Understanding the four stages of learning
Our children learn new things every day at school, and we often do the same at home or work. But have you ever stopped to consider exactly how we learn a new skill? While it may not be something to which you've ever given much thought, understanding the four stages of learning can provide valuable insight into some of the reasons students have difficulty succeeding in school.
The first stage is known as unconscious incompetence. Simply put, this means that not only do you not know how to do something, but you're also not even aware you don't know.
For example, take learning how to multiply numbers together. Having not yet attended school, young children do not have any understanding of what multiplication is, or what it is like to do it.
Once you start to learn a new skill, you enter the second stage, conscious incompetence.
At this point practicing the skill takes all your concentration and is usually accompanied by many mistakes. While you become quickly aware of your limitations, this is the stage when you learn the most.
In our example, when first learning how to multiply numbers together, students learn what multiplication is, and then various ways to figure out the correct answer. The key at this stage is to assure the learner that mistakes are not to be feared but expected and embraced – they are a natural part of the learning process. (Note: If your child did not do well this year on Math tests, it may be a sign he/she is still at this stage, and requires some tutoring this summer.)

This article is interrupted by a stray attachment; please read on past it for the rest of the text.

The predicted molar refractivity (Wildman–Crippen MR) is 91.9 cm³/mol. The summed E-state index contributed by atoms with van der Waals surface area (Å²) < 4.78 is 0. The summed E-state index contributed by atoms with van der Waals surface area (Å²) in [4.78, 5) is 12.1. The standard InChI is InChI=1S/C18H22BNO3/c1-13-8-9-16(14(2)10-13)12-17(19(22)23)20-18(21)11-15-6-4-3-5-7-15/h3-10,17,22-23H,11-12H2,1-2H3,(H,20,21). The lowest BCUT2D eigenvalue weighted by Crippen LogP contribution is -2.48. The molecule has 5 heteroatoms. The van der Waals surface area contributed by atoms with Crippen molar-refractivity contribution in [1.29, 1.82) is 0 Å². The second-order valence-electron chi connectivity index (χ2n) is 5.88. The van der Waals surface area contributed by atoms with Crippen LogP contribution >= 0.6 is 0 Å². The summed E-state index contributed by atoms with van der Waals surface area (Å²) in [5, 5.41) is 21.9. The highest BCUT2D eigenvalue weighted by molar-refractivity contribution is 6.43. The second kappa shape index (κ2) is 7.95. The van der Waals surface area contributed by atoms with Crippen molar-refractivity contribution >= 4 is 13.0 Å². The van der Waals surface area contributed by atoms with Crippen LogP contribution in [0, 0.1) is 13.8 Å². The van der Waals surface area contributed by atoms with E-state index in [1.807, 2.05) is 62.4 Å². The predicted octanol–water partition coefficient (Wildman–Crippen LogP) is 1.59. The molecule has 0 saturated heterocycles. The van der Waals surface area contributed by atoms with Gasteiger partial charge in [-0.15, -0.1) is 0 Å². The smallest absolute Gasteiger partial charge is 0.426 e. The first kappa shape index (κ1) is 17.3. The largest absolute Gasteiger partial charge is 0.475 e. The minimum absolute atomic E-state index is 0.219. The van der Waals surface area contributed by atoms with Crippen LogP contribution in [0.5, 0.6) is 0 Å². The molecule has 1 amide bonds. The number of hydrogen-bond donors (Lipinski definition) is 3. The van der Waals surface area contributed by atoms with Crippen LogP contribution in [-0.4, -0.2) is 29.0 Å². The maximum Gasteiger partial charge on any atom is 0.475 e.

After lots of practice and guidance, you reach the third stage, conscious competence, where you can successfully demonstrate the skill although it still requires a great deal of thought. Interestingly enough, this stage is often thought of the final stage by many students and parents.
In our example, students can correctly multiply numbers together but it is still a relatively slow process. While test results may be good, there is one more critical stage to go – especially in school subjects like Math.
The final stage is unconscious competence, sometimes referred to as mastery. It is the stage when the process has been internalized and handed over to your unconscious. It is the stage, for example, when you are asked to multiply 5 x 8 and immediately know the answer is 40. The process has become automatic through lots of drill and practice, and frees your conscious mind up to solve more difficult challenges. (Note: Did your child run out of time on Math tests this year? It could be a sign he/she may be stuck at the previous stage and requires some additional practice this summer.)
Given that our conscious minds can only keep track of about seven things at once, it becomes especially important for students to get to the fourth stage of learning as soon as possible. After all, once we can get to the point of mastering the basics, we free our conscious minds to focus on bigger and better things.
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